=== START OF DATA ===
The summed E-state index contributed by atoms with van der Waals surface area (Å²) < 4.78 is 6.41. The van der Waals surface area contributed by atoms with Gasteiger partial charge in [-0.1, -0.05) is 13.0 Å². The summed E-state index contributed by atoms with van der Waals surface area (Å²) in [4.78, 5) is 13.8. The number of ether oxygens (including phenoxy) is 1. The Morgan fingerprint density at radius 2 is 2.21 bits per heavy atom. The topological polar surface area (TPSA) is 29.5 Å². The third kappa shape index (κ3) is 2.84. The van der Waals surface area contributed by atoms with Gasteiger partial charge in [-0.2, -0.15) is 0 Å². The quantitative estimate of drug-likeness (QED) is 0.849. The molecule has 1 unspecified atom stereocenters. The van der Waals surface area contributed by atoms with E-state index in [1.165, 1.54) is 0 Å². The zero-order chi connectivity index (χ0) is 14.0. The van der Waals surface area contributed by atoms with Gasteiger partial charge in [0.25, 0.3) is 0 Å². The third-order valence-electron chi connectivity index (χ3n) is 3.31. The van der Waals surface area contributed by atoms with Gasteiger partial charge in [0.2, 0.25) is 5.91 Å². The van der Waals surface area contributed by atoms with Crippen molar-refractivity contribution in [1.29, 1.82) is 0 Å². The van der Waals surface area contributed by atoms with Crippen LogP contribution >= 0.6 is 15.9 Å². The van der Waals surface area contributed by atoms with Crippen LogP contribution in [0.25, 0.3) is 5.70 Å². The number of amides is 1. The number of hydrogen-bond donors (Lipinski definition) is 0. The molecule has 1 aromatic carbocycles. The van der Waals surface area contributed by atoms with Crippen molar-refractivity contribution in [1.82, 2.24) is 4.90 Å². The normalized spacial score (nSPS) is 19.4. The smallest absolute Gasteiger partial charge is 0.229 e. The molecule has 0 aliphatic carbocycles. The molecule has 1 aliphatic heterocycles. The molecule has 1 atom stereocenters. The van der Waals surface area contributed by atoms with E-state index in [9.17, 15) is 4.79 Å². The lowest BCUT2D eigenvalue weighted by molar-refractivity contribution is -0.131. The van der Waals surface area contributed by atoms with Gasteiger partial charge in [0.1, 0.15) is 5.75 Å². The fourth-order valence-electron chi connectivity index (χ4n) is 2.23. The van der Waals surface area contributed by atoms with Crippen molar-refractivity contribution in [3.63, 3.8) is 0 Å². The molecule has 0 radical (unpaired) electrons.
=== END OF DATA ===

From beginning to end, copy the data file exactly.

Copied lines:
The summed E-state index contributed by atoms with van der Waals surface area (Å²) < 4.78 is 6.41. The van der Waals surface area contributed by atoms with Gasteiger partial charge in [-0.1, -0.05) is 13.0 Å². The summed E-state index contributed by atoms with van der Waals surface area (Å²) in [4.78, 5) is 13.8. The number of ether oxygens (including phenoxy) is 1. The Morgan fingerprint density at radius 2 is 2.21 bits per heavy atom. The topological polar surface area (TPSA) is 29.5 Å². The third kappa shape index (κ3) is 2.84. The van der Waals surface area contributed by atoms with Gasteiger partial charge in [-0.2, -0.15) is 0 Å². The quantitative estimate of drug-likeness (QED) is 0.849. The molecule has 1 unspecified atom stereocenters. The van der Waals surface area contributed by atoms with E-state index in [1.165, 1.54) is 0 Å². The zero-order chi connectivity index (χ0) is 14.0. The van der Waals surface area contributed by atoms with Gasteiger partial charge in [0.25, 0.3) is 0 Å². The third-order valence-electron chi connectivity index (χ3n) is 3.31. The van der Waals surface area contributed by atoms with Gasteiger partial charge in [0.2, 0.25) is 5.91 Å². The van der Waals surface area contributed by atoms with Crippen molar-refractivity contribution in [1.29, 1.82) is 0 Å². The van der Waals surface area contributed by atoms with Crippen LogP contribution >= 0.6 is 15.9 Å². The van der Waals surface area contributed by atoms with Crippen LogP contribution in [0.25, 0.3) is 5.70 Å². The number of amides is 1. The number of hydrogen-bond donors (Lipinski definition) is 0. The molecule has 1 aromatic carbocycles. The van der Waals surface area contributed by atoms with Crippen molar-refractivity contribution in [1.82, 2.24) is 4.90 Å². The normalized spacial score (nSPS) is 19.4. The smallest absolute Gasteiger partial charge is 0.229 e. The molecule has 0 aliphatic carbocycles. The molecule has 1 aliphatic heterocycles. The molecule has 1 atom stereocenters. The van der Waals surface area contributed by atoms with E-state index in [9.17, 15) is 4.79 Å². The lowest BCUT2D eigenvalue weighted by molar-refractivity contribution is -0.131. The van der Waals surface area contributed by atoms with Gasteiger partial charge in [0.1, 0.15) is 5.75 Å². The fourth-order valence-electron chi connectivity index (χ4n) is 2.23. The van der Waals surface area contributed by atoms with Crippen molar-refractivity contribution in [3.63, 3.8) is 0 Å². The molecule has 0 radical (unpaired) electrons.